Josephine Powell is an intelligent assistant professor of Psychology. She is a woman who knows what she wants, a man she would be happy giving a grade A to in the bedroom. Unfortunately, she has yet to meet a man that even comes close. She’s tired of dealing with men who just don’t try, she needs a man who can handle her and her needs.
Pierce Carver is a smart man. So, smart he got out of the slums of Baltimore to go to MIT and make a lot of money so he never has to visit his old neighborhood ever again. He’s not interested in making money anymore; he’s interested in only two things, his charity to help inner city youth and woman. The later he prefers variety, as in one good lay and then out the door you go. Women are for sex and nothing more.
Josephine meet Pierce.
Pierce meet Josephine.
Can they handle what each wants and needs?
“If you keep that up Pierce we’ll never make it back to your place.”
Confused I lower her arm and let go.
She pushed me away and walks back toward the hall, but turns to look at me before she disappears.
“Yeah, your place. I’m hungry though, I hope you have some food. I want to make sure I have all the energy I need for when you fuck me so long and hard I forget what decade I’m in and start quoting ‘Wayne’s World’.”
She turns and is gone.
It’s a good thing because I just fell to my knees and slumped over. If someone was watching they would think I was having a heart attack. I’m not having the heart attack, my dick is.
Reaching Her Book Blurb:
Josephine Powell is an intelligent assistant professor of Psychology. She is a woman who knows what she wants: a man who can earn a grade "A" in the bedroom, but is smart enough to earn an "A" in romance as well. After last night with Pierce Carver she thinks she found her first-ever A-man, but will he be able to capture her heart in the daytime?
Pierce Carver has, between hard work and brains, achieved everything he's set his eye on. A serial entrepreneur, now independently wealthy, his sexual prowess has always kept women from leaving after the deed was done, much to his chagrin. Until the night Josephine comes into his life, that is: the one woman he wanted to stay through the next morning! It’s the morning after the best sex of his life, when he wakes to find neither her nor her number, only an enigmatic note. Will he even be able to find her? If he does, will she even want a man who has no idea how to woo a woman?
I brush some wisps of hair that fluttered across her face. Hearing her sigh I look down at her lips and step a little closer.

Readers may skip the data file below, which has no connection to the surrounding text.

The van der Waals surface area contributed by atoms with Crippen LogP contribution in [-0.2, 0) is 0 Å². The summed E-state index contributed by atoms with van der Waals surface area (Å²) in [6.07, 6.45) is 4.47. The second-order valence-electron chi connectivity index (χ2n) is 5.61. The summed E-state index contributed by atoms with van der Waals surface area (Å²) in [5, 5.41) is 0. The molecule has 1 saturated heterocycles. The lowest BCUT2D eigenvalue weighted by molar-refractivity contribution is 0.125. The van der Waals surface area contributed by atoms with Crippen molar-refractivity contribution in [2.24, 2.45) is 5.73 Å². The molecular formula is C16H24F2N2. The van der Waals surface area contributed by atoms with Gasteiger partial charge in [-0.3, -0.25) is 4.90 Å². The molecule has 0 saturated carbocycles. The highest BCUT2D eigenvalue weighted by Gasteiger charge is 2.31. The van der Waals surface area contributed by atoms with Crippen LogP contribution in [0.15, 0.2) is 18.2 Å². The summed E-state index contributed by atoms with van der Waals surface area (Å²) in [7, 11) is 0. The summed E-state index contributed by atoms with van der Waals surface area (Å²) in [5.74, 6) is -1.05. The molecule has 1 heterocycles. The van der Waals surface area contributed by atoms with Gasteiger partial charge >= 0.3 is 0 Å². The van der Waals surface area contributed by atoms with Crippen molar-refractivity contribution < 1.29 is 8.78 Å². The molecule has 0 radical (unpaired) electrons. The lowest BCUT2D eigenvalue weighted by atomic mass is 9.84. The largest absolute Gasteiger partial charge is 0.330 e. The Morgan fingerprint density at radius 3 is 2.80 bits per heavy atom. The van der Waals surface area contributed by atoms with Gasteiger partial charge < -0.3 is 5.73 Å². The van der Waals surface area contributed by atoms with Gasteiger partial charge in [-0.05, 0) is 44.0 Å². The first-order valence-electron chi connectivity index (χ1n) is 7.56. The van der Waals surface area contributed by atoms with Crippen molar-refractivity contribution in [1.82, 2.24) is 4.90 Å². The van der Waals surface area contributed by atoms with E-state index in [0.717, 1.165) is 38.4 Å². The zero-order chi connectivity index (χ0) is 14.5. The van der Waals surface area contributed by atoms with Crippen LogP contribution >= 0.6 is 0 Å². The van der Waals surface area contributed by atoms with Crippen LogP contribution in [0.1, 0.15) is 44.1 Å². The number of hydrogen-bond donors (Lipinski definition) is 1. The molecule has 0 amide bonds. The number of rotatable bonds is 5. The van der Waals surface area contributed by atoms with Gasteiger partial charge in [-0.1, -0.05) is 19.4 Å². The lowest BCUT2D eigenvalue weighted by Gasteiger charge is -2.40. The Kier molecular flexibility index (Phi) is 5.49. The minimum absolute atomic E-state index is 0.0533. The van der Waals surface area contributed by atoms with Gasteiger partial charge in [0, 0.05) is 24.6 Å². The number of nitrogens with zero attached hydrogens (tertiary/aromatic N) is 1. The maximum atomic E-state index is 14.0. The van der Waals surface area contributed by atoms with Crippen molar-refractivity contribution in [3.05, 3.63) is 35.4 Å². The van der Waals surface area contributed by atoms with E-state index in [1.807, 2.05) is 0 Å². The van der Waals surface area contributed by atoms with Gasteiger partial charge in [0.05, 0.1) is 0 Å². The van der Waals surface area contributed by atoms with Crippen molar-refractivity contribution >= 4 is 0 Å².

“I adored your presents this week especially the poem. Did you write that yourself?”
A slight sting of embarrassment sears up inside and I turn my head away.
“Yes. I like to read poetry. It fascinates me how Poe or Wilde or Keating tell an emotional story by intricately linking certain words together.”
Turning my gaze back to her I notice a surprised look on her face.
“Really, do you write much yourself?”
“No, that was my first attempt. I always felt it was out of my league. But you very much inspire me and I felt compelled to write that. In truth I wrote it Sunday to express what I was feeling at the time and never meant for you to see it. But, I couldn’t think of what to give you Friday, so I gathered my nerve and sent it to you.”
“Will you please kiss me Pierce?”
Those words, her voice its intensity shone out and my eyes closed of their own accord. My dreams had whispered those words behind my ears and she was many things in them but never like this. Never this real, this soft and oh so rich with desire.
My eyes flew open to drink her in and I could see the intense heat mirrored back to me. I reach up cupping her face in my hands before I brush my lips lightly to hers. She gives off a whimper which sends me over the edge as my lips overtook hers. They are softer than I remember with such sweetness I thought I would explode.
Elizabeth Lynx author bio
Grew up in Maryland and lived an average life. In college I was a theater major, but wasn’t that good at acting so I left the acting world behind once I graduated. I did keep up writing my comedy sketches and eventually pursued Improv. That took me to Chicago where I was in the Second City Conservatory Program. But, like much of my life and to my husband’s chagrin, I gave up Improv. I have a tendency to lose interest in things after a certain period of time, my mom is the same way. So, now I am a writer, no longer the performer. I make my characters perform for me. My husband and I and my two little boys have moved back to the Washington DC area to be closer to family. Every day I take care of my kids and while they nap or eat or play I write.
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